by Grey

Vash sat at the table by the window, carefully measuring powder into the spent .45 caliber shells he'd managed to collect. He hated to leave brass lying around, so he made it his policy to pick them up and re-use them if he could. Sometimes he was too busy running for his life to stop for them, but in the last week, his hectic life had been slower than usual.

A little over a week ago, Vash had managed to defeat his brother at long last. Afterwards, he'd brought an unconscious Knives back to the little town where he'd left his friends, the two ladies from the Bernardelli Insurance Society. They'd welcomed him back to the little house they'd been renting, and after a few tense question-and-answer sessions, the three of them tried to fall back into an easy routine, much as they had when they'd been traveling together.

The women worked during the day, Meryl as a waitress and Milly on the well crew, and Vash stayed at home to look after Knives. He was still unconscious, so Vash had put him up on the living room couch. In many ways, Vash was grateful for some time to prepare for his awakening. At the same time, the women would be getting reassigned soon enough, and moving might be easier if Knives were up and about.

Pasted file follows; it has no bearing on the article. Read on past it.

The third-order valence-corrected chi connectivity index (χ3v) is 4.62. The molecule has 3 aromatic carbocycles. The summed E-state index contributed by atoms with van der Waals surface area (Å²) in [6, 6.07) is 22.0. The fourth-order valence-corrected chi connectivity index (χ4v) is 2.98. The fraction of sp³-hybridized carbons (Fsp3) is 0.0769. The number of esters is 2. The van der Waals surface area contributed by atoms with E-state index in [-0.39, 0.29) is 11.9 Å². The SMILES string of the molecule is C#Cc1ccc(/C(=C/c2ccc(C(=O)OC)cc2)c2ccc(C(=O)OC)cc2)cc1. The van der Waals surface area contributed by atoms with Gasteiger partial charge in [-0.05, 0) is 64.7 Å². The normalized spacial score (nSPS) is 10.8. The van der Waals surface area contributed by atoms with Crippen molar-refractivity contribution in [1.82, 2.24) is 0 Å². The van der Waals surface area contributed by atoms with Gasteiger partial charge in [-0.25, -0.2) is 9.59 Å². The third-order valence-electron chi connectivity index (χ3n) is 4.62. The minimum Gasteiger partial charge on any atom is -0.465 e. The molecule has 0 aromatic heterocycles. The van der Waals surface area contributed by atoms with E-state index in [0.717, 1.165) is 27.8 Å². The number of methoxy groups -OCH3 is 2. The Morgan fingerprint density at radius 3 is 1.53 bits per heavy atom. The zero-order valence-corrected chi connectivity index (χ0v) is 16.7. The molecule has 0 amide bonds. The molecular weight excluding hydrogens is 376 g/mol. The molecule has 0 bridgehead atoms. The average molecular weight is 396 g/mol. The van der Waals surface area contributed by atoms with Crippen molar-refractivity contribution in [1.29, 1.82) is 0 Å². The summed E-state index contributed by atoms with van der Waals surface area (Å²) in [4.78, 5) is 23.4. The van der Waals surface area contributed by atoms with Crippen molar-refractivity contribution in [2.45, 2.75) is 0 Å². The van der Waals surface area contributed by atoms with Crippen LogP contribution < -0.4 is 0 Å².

Vash sighed. It was Catch 22, like so many things were where Knives was concerned. The peace he knew now might be fleeting, like the sunlight that streamed through the window.

Vash let his eyes follow the wide sunbeam down to the floor, where his friends sat together in the patch of bright warmth it provided. Meryl was surrounded by a remarkably large circle of derringer parts, and Milly was carefully fitting scrap metal together to make stungun ammunition. The girls had done gun maintenance together once a week for as long as he'd known them. Milly called it "chore time", her guileless nature rendering even deadly weaponry innocuous.

Deadly... Vash found his thoughts wandering in an unpleasant direction. It had been like that for weeks. He'd be thinking of something, like lunch, or mucking out the stable, and suddenly he'd be there again, his gun pressed against the blue-haired man's temple.

He'd gone over what had happened a million times since then, trying in vain to find some way that he could have saved both Legato and the girls. Meryl had said that there hadn't been a perfect solution, in those difficult days right after the killing... and it was certainly true that Vash hadn't been able to find one at the time, with Legato's mental voice and the screams of his friends ringing in his ears.

Even so, hadn't Rem said that there was *always* a way?

Vash shut his eyes and leaned back in his chair, feeling deeply puzzled. No matter how he tried, he couldn't reconcile what he'd done with his own beliefs. He'd failed, killed... and yet, because of that failure, his friends still lived. He watched them, laughing and talking softly as they worked. Thinking about what might have happened to them - what almost happened - made him sick in a way that was entirely different from his natural reaction to killing.